Donald Trump’s triumph over Hillary Clinton in the 2016 presidential election represents a doomsday scenario to many Clinton supporters.
His victory follows an excessively contentious election cycle, in which sensationalism overtook any real substantive discussion on policy.
From his political origins in the birtherism movement, Trump’s bigoted rhetoric has caused both his allies and his adversaries concern. Whether his supporters truly agreed with his message or were simply willing to overlook a campaign of undisguised prejudice, Trump’s victory is alarming to us.
With that being said, the president has a unique ability to shape national discourse during his tenure. The nation desperately needs a leader who will put aside partisan differences and work to unite the country. Instead of building walls, Trump must focus on building bridges with those outside of his constituency in the coming weeks.
Trump should work to initiate a new political discourse. The time for fear-mongering is over, and Trump must replace his vague proposals with substantive policy. An important part of this is stating publicly that Clinton will not be prosecuted by his administration.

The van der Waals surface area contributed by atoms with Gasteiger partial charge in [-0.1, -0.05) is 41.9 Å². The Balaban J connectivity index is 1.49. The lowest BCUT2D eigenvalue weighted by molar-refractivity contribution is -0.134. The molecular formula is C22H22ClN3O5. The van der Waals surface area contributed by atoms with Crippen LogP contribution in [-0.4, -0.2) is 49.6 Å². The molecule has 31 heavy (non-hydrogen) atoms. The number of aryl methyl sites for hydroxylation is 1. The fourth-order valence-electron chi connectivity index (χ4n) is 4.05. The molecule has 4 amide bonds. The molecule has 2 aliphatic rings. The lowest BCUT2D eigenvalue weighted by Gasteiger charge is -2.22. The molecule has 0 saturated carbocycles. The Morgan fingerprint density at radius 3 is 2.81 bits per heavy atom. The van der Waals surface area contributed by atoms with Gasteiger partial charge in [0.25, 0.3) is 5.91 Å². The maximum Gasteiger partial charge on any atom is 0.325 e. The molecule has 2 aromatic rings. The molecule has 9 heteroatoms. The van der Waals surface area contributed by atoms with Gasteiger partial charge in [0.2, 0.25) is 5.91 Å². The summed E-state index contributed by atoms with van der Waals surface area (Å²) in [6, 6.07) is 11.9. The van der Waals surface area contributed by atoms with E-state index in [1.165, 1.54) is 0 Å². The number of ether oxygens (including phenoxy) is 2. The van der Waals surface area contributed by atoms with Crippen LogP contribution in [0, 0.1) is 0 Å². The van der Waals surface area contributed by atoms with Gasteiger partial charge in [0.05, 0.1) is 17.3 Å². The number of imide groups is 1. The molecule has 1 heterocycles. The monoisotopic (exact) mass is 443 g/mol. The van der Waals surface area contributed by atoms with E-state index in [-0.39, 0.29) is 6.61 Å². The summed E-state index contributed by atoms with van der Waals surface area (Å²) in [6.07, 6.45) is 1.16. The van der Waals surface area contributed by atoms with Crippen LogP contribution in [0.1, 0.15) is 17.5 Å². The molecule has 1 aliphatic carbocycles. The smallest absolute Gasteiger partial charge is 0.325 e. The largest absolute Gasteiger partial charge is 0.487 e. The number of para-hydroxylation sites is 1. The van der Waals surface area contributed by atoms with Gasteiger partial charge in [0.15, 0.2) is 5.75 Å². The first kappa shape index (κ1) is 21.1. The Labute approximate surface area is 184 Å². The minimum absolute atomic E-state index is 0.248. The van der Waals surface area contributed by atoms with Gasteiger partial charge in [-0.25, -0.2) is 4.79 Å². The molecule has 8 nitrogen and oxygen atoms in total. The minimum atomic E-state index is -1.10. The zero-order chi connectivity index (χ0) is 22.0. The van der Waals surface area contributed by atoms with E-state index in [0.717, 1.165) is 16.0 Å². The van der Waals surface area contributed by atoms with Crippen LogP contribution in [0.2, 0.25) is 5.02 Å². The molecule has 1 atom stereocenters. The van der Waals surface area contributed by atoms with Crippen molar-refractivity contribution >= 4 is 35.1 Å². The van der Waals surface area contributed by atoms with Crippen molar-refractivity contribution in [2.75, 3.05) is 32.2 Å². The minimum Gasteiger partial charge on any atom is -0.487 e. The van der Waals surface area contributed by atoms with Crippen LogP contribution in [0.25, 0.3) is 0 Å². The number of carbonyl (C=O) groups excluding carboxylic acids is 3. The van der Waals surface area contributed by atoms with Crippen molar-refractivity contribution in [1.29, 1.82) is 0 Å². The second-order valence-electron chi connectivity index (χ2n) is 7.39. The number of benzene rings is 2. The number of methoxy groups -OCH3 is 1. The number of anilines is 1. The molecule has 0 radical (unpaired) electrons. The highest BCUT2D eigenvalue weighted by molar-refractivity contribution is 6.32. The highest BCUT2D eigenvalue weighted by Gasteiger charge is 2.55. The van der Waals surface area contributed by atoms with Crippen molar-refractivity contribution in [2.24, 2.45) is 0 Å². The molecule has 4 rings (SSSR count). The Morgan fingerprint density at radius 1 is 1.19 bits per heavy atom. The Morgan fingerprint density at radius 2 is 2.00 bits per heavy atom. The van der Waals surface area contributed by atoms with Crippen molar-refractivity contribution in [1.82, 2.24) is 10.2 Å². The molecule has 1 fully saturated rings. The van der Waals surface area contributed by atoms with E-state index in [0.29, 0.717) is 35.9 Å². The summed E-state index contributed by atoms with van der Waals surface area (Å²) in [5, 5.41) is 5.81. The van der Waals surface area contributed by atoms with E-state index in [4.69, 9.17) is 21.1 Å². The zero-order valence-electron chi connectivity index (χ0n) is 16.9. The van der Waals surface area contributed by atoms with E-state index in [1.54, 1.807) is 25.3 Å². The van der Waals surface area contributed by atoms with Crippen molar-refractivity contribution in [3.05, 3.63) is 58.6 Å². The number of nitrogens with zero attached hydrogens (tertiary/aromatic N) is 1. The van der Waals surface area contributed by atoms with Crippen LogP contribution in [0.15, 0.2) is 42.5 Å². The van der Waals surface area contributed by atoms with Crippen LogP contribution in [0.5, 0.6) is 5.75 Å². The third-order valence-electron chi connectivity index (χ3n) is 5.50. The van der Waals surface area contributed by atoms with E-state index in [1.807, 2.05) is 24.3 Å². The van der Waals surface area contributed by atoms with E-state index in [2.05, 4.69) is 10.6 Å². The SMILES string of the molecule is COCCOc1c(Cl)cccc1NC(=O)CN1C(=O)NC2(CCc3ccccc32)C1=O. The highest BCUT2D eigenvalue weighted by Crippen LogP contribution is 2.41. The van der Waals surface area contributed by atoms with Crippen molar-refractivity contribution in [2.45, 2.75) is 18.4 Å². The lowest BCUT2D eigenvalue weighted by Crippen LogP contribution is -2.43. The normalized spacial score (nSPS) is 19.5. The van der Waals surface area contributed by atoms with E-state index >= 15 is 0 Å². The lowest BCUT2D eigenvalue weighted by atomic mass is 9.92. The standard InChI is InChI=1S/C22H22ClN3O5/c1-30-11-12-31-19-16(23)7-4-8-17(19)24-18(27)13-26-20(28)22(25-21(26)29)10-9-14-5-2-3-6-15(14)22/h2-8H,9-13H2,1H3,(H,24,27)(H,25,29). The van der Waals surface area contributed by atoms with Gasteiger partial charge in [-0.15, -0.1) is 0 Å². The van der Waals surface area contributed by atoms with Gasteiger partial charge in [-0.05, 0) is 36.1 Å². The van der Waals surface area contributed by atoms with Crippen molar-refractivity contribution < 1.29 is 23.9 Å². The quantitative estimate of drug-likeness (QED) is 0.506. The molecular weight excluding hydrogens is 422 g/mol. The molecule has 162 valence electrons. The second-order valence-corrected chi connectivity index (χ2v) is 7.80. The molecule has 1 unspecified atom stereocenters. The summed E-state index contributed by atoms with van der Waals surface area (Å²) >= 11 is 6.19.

Contrary to Trump’s persistent accusations, the system was not rigged against him; he will be sworn in as president Jan. 20 and will become this country’s 45th commander-in-chief. The Clinton campaign has relentlessly cast Trump as an authoritarian unbound by the rule of law, and many of his opponents view his presidency as the potential end of the republic. Nonetheless, our democracy can withstand any individual, even Trump.
Though the president is the chief executive, both Congress and the Supreme Court serve as checks on his domestic power. Trump will not be fully able to implement his agenda without Congress’ approval. Speaker of the House Paul Ryan endorsed Trump, but openly opposed several of his policies. “I would sue any president that exceeds his or her powers,” Ryan said, regarding Trump’s proposed Muslim ban. The next speaker of the House must transcend the partisan politics that have come to define Washington over the last eight years, and instead harness the actions of a president of their own party.
It is essential that voters remain engaged even after the election is over. The public must be watchful of Trump’s actions once he has taken office to ensure that he does not overstep his constitutionally mandated role. It’s time to face the reality of a Trump presidency.